Emerging, new, and small businesses are usually resource constrained. To get ahead they may therefore resort to frugal but creative ways to get things done with combinations of (often repurposed) resources at hand or otherwise cheaply available rather than using expensive, “correct” solutions. In entrepreneurship research, this is known as entrepreneurial bricolage. In lay terms, bricolage is about doing business on a shoestring.
Past research has noted both positive and negative effects of bricolage. However, it has not quite explained why bricolage sometimes leads to good and other times to not so good results. Neither has the evidence been very clear about what type of businesses gain the most from using bricolage.
Now, Professor Per Davidsson from the Australian Centre for Entrepreneurship (ACE) at QUT—together with other colleagues with an ACE connection[i]–have taken important next steps in our understanding of entrepreneurial bricolage in the article “When is Less More? Boundary Conditions of Effective Entrepreneurial Bricolage”, published in the highly prestigious Journal of Management.
Conceptually, the authors describe the positive effects of bricolage as Resource Replacement – being able to achieve things that otherwise would require resources beyond one’s means. The negative effects they attribute to an Accumulation of Compromises, which arise due to use of Second-Best Solutions (SBS) and the Tinkering Trap (TT). Although a strong allure of the idea of bricolage is that it “sometimes yields unexpectedly brilliant solutions”, this is not the typical outcome. Accordingly, SBS indicates the problem that inexpensive, nonstandard solutions often have substandard functionality, whereas TT denotes the constant need for fixing that provisional solution often come with. The latter requires time and attention that makes the creative-frugal solutions not so cheap in the end as it first appeared.
For bricolage to be effective, the benefits of Resource Replacement need to outweigh the burden of the Accumulation of Compromises. For whom might this be the case? Prior research has mostly seen bricolage as a coping strategy for low-ambition businesses to get by. By contrast, the ACE-team’s new arguments and results instead suggest that bricolage is most effective for ventures that actively seek to develop. That is, it is more effective in the start-up stage than when the firm has fully established itself in the market. Among the latter category, it is most effective for firms with ambitions to grow.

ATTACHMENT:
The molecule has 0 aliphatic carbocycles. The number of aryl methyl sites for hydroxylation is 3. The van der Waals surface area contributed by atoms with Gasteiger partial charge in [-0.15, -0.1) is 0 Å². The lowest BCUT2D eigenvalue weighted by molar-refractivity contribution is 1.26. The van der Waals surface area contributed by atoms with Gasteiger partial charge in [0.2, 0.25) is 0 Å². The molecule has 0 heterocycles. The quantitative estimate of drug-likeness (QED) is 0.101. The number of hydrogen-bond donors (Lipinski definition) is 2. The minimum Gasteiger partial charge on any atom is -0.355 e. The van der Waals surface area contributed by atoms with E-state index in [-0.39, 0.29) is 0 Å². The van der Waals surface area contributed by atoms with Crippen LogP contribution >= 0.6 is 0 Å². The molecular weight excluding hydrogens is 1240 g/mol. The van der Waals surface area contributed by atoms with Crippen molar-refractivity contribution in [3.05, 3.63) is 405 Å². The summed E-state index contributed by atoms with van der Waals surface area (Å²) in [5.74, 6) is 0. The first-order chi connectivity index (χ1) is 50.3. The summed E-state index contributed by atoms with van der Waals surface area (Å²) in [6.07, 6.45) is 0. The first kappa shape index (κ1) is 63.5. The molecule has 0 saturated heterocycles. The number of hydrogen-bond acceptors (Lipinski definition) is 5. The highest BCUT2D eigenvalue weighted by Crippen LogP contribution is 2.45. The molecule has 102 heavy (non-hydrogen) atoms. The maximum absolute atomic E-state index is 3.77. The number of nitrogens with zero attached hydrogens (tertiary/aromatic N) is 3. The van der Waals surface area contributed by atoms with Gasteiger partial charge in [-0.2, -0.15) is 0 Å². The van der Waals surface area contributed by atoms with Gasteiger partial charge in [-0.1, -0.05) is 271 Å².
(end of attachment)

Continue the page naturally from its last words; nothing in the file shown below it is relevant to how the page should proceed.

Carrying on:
Why? First, to break the status quo, ventures trying to get somewhere need more resources. This means that they are relatively more resource constrained. Because they face worse resource-constraints, they can derive greater Resource Replacement benefits from bricolage. Second, ventures with ambitions deal with customers and other stakeholders that are more demanding. The argument is that without reducing the “amount” of bricolage used, this makes these ventures avoid “sloppy” bricolage solutions, thereby reducing the burden of Second-Best Solutions. The results support these interpretations. With greater positives and reduced negatives, the net result from entrepreneurial bricolage becomes positive.
These new insights are important for the practical use of bricolage as well as for further research about it. Both have reason to learn more about what “good” bricolage entails and perhaps worry less about ventures doing “too much” bricolage. Getting more detail on the practices of “good bricolage” among firms with development ambitions is what research efforts ought to turn to next!
Steffens, P. R., Baker, T., Davidsson, P., & Senyard, J. M. (2022). When Is Less More? Boundary Conditions of Effective Entrepreneurial Bricolage. Journal of Management. doi.org/10.1177/01492063221077210,
In case of access problems, an “author version” is publicly available here
[i] The lead author, Professor Paul Steffens, was Associate Professor at ACE/QUT before taking up a professorship at University of Adelaide. Dr. Julienne Senyard is a PhD graduate from ACE/QUT. Professor Ted Baker introduced the notion of bricolage into entreprenhas been an invited expert discussant at the ACE annual paper development bootcamp.